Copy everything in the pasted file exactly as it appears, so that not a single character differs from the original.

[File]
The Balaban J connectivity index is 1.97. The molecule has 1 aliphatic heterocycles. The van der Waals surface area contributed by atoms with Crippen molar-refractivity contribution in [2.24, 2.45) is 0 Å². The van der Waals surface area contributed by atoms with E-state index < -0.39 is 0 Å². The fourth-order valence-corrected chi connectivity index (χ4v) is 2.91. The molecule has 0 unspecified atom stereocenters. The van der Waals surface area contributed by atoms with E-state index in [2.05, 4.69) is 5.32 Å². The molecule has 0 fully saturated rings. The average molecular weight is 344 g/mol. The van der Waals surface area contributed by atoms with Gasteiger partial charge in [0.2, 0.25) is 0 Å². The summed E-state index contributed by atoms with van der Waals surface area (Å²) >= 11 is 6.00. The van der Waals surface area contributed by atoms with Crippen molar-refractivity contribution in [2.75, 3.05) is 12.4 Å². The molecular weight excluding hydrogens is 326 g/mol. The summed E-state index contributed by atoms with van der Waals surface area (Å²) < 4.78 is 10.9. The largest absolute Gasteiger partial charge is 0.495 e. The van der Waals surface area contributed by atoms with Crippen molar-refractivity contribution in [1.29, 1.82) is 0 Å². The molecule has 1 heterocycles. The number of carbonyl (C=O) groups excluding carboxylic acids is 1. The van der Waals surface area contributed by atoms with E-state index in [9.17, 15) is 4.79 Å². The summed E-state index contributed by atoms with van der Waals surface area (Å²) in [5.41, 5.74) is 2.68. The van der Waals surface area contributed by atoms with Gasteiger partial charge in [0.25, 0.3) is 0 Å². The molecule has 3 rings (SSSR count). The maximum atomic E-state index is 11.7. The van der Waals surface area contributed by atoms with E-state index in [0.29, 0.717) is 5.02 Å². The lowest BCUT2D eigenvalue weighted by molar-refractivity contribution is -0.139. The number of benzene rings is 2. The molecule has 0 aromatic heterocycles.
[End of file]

The Balaban J connectivity index is 1.97. The molecule has 1 aliphatic heterocycles. The van der Waals surface area contributed by atoms with Crippen molar-refractivity contribution in [2.24, 2.45) is 0 Å². The van der Waals surface area contributed by atoms with E-state index < -0.39 is 0 Å². The fourth-order valence-corrected chi connectivity index (χ4v) is 2.91. The molecule has 0 unspecified atom stereocenters. The van der Waals surface area contributed by atoms with E-state index in [2.05, 4.69) is 5.32 Å². The molecule has 0 fully saturated rings. The average molecular weight is 344 g/mol. The van der Waals surface area contributed by atoms with Gasteiger partial charge in [0.2, 0.25) is 0 Å². The summed E-state index contributed by atoms with van der Waals surface area (Å²) >= 11 is 6.00. The van der Waals surface area contributed by atoms with Crippen molar-refractivity contribution in [2.75, 3.05) is 12.4 Å². The molecular weight excluding hydrogens is 326 g/mol. The summed E-state index contributed by atoms with van der Waals surface area (Å²) < 4.78 is 10.9. The largest absolute Gasteiger partial charge is 0.495 e. The van der Waals surface area contributed by atoms with Crippen molar-refractivity contribution in [1.29, 1.82) is 0 Å². The molecule has 1 heterocycles. The number of carbonyl (C=O) groups excluding carboxylic acids is 1. The van der Waals surface area contributed by atoms with E-state index in [9.17, 15) is 4.79 Å². The summed E-state index contributed by atoms with van der Waals surface area (Å²) in [5.41, 5.74) is 2.68. The van der Waals surface area contributed by atoms with Gasteiger partial charge in [0.25, 0.3) is 0 Å². The molecule has 3 rings (SSSR count). The maximum atomic E-state index is 11.7. The van der Waals surface area contributed by atoms with E-state index in [0.29, 0.717) is 5.02 Å². The lowest BCUT2D eigenvalue weighted by molar-refractivity contribution is -0.139. The number of benzene rings is 2. The molecule has 0 aromatic heterocycles.